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Look The Other Way  

This month I address the second research supported parenting technique we will discuss here: ignoring.  It is often better for parents to ignore minor misbehavior from their children, particularly misbehavior that is not dangerous.  Whining or complaining, or perhaps even screaming, would fall under this category. 

Much research suggests that ignoring such behavior but making sure to pay attention to positive behavior, like positive interaction with siblings or asking nicely for something, has a better overall effect on children’s behavior than addressing the negative behavior.  This suggests there is some truth to the idea that negative attention can be reinforcing for children.  Sometimes paying attention to something parents don’t want, even if it is to discipline the behavior, can make the unwanted behavior more likely.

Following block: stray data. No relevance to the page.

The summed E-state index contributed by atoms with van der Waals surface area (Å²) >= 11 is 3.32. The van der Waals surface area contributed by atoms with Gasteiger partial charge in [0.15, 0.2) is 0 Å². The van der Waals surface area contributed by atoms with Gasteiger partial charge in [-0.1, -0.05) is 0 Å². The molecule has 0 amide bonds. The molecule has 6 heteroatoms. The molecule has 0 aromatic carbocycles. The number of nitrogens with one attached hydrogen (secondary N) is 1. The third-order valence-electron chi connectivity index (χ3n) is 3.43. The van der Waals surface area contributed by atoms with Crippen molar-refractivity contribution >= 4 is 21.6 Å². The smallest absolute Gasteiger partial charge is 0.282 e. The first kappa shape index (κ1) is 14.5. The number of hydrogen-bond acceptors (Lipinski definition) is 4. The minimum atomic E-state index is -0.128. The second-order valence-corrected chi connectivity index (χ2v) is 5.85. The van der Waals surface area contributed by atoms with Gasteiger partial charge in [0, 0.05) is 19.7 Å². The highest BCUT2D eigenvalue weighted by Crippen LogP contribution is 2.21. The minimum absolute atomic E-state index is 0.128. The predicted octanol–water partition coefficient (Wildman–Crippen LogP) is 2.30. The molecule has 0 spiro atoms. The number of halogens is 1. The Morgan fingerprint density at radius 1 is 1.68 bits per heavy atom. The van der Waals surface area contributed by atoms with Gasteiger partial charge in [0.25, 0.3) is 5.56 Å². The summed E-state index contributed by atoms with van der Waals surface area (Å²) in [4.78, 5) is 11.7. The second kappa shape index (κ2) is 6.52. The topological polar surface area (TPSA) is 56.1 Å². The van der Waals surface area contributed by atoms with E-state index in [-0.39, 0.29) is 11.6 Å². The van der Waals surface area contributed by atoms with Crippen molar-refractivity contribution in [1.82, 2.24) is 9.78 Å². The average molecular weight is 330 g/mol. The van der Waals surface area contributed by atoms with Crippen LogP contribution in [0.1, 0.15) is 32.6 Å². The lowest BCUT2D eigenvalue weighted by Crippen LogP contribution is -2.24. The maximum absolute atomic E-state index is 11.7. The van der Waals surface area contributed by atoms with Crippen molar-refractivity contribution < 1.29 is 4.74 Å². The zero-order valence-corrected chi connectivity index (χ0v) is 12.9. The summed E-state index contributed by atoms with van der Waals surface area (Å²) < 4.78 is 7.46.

This is also a good place to remember that in order for the relationship to feel good, there needs to be a preponderance of positive to negative interactions, at least 5 to 1.  The more negative behavior parents attend to the more negative interactions they create.  It then becomes more difficult to put in enough positive interaction to make the relationship feel good.  Ignoring negative behavior makes it easier to keep that healthy positive to negative interaction ratio in place.